- Over TCP protocol, critical messages are sent. These are messages on creation and deletion of nodes and user messages.
The basic workflow is as follows:
- Implement Syncker logic for your master and slave application (you can use the same application on both master and slave sides).
- Set up screen / projection configuration.
Prepare your environment.
It is recommended to use a 100 Mb LAN. Otherwise, you may experience network lags (see Troubleshooting section).
All applications you use must have access to all Unigine files and project data. So, you should copy your project to all computers. If some nodes are missing in the world file on a local computer, they will not be rendered.
Run the master application.
<your_app_name> -system_script core/systems/syncker/unigine.cpp -extern_plugin "Syncker" -sync_master 1 -sync_broadcast_address xxx.xxx.xxx.xxx -sync_view_config <config_name>.sync -sync_view <display_name>The order of launching master and slave applications does not matter.
Run a slave application.
<your_app_name> -system_script core/systems/syncker/unigine.cpp -extern_plugin "Syncker" -sync_master 0 -sync_slave_name <slave_name> -sync_view_config <config_name>.sync -sync_view <display_name>
<your_app_name> -system_script core/systems/syncker/unigine.cpp -extern_plugin "AppWall,Syncker" -sync_master 0 -sync_slave_name <slave_name> -sync_view_config <config_name>.sync -sync_view_0 <display_0> -sync_view_1 <display_1>The order of plugins in the list matters: AppWall must be specified before Syncker.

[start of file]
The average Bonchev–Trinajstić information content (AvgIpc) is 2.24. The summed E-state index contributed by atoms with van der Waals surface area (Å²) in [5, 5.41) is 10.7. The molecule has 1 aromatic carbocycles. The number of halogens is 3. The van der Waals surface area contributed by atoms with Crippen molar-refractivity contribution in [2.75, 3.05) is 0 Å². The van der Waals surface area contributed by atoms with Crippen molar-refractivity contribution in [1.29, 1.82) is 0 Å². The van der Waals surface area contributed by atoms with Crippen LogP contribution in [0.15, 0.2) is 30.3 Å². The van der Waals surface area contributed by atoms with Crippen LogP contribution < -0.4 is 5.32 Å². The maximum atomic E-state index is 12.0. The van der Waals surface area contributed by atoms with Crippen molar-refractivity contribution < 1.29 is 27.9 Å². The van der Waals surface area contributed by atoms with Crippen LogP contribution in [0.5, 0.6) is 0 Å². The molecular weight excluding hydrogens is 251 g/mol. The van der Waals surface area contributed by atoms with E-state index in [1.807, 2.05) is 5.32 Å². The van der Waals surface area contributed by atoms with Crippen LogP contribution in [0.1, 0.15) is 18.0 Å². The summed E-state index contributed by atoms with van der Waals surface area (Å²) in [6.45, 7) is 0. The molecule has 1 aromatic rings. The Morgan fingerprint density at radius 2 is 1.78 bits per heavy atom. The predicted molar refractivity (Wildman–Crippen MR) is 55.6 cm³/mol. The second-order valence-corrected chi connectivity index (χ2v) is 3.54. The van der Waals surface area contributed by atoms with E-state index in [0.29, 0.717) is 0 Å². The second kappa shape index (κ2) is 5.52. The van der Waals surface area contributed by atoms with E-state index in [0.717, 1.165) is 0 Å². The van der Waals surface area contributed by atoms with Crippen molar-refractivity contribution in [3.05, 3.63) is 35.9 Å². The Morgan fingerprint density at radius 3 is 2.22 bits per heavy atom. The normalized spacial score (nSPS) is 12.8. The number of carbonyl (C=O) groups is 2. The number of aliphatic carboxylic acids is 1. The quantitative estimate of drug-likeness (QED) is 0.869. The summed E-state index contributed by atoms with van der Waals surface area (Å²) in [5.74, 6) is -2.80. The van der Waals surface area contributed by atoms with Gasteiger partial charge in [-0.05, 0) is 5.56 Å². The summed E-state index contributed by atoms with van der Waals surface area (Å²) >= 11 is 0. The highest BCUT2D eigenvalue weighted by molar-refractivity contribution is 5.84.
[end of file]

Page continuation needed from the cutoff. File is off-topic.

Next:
Syncker's debug window enables you to monitor the hierarchy of objects at run time. The whole hierarchy means all objects (not only the ones registered in the Editor) including objects in cache, internal structure of node references, etc. When a node is selected, all necessary debug information is displayed. This information is updated each frame.
Search option allows you to find any node by its name or ID (on the Master or a Slave), so a faulty node can be found quickly.
To open the debug window, run the syncker_debug console command from the master or a slave as follows:
- Open the System Menu by pressing Esc.
- Go to the Plugins tab and enable the Show debug window option in the Syncker group:
The debug window will open:
If the network latency is too large despite 1Gb bandwidth or higher, it can be caused by a 100 Mb or 10 Mb device connected to a network. Data exchange rate will drop down to the maximum rate supported by such device, slowing down Syncker connection speed.
- Some 100 Mb or 10 Mb devices can have a working network interface when they are turned off.
- It is also possible that when turned off, 1 Gb devices have a network interface working at 100 Mb rate, which slows down connection in the LAN.
Integration with the Microprofile tool enables you to monitor performance, detect bottlenecks, and eliminate them.
If you have a source SDK, you can use a simple and useful tool to monitor the network messages exchange speed. It is server.usc found in source/tools/Interpreter/scripts/network/.